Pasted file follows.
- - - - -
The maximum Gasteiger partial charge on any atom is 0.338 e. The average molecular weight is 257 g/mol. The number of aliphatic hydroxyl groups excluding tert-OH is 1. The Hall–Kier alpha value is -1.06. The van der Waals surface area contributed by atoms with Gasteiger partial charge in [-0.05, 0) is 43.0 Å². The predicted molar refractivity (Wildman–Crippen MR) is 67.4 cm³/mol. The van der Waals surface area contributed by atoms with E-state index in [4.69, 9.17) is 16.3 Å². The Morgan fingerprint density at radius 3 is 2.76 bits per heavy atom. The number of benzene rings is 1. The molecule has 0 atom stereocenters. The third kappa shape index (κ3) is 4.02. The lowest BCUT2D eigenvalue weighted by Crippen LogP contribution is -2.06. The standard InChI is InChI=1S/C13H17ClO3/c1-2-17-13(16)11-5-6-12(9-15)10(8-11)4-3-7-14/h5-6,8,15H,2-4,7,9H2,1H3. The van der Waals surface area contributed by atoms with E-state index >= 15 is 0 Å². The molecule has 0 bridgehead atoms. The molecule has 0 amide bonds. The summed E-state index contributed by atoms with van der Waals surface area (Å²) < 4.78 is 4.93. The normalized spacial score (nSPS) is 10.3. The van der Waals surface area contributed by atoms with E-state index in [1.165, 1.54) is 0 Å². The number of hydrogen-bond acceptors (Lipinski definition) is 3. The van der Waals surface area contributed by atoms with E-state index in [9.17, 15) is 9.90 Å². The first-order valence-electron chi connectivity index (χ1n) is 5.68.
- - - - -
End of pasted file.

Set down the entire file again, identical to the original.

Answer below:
The maximum Gasteiger partial charge on any atom is 0.338 e. The average molecular weight is 257 g/mol. The number of aliphatic hydroxyl groups excluding tert-OH is 1. The Hall–Kier alpha value is -1.06. The van der Waals surface area contributed by atoms with Gasteiger partial charge in [-0.05, 0) is 43.0 Å². The predicted molar refractivity (Wildman–Crippen MR) is 67.4 cm³/mol. The van der Waals surface area contributed by atoms with E-state index in [4.69, 9.17) is 16.3 Å². The Morgan fingerprint density at radius 3 is 2.76 bits per heavy atom. The number of benzene rings is 1. The molecule has 0 atom stereocenters. The third kappa shape index (κ3) is 4.02. The lowest BCUT2D eigenvalue weighted by Crippen LogP contribution is -2.06. The standard InChI is InChI=1S/C13H17ClO3/c1-2-17-13(16)11-5-6-12(9-15)10(8-11)4-3-7-14/h5-6,8,15H,2-4,7,9H2,1H3. The van der Waals surface area contributed by atoms with E-state index >= 15 is 0 Å². The molecule has 0 bridgehead atoms. The molecule has 0 amide bonds. The summed E-state index contributed by atoms with van der Waals surface area (Å²) < 4.78 is 4.93. The normalized spacial score (nSPS) is 10.3. The van der Waals surface area contributed by atoms with E-state index in [1.165, 1.54) is 0 Å². The number of hydrogen-bond acceptors (Lipinski definition) is 3. The van der Waals surface area contributed by atoms with E-state index in [9.17, 15) is 9.90 Å². The first-order valence-electron chi connectivity index (χ1n) is 5.68.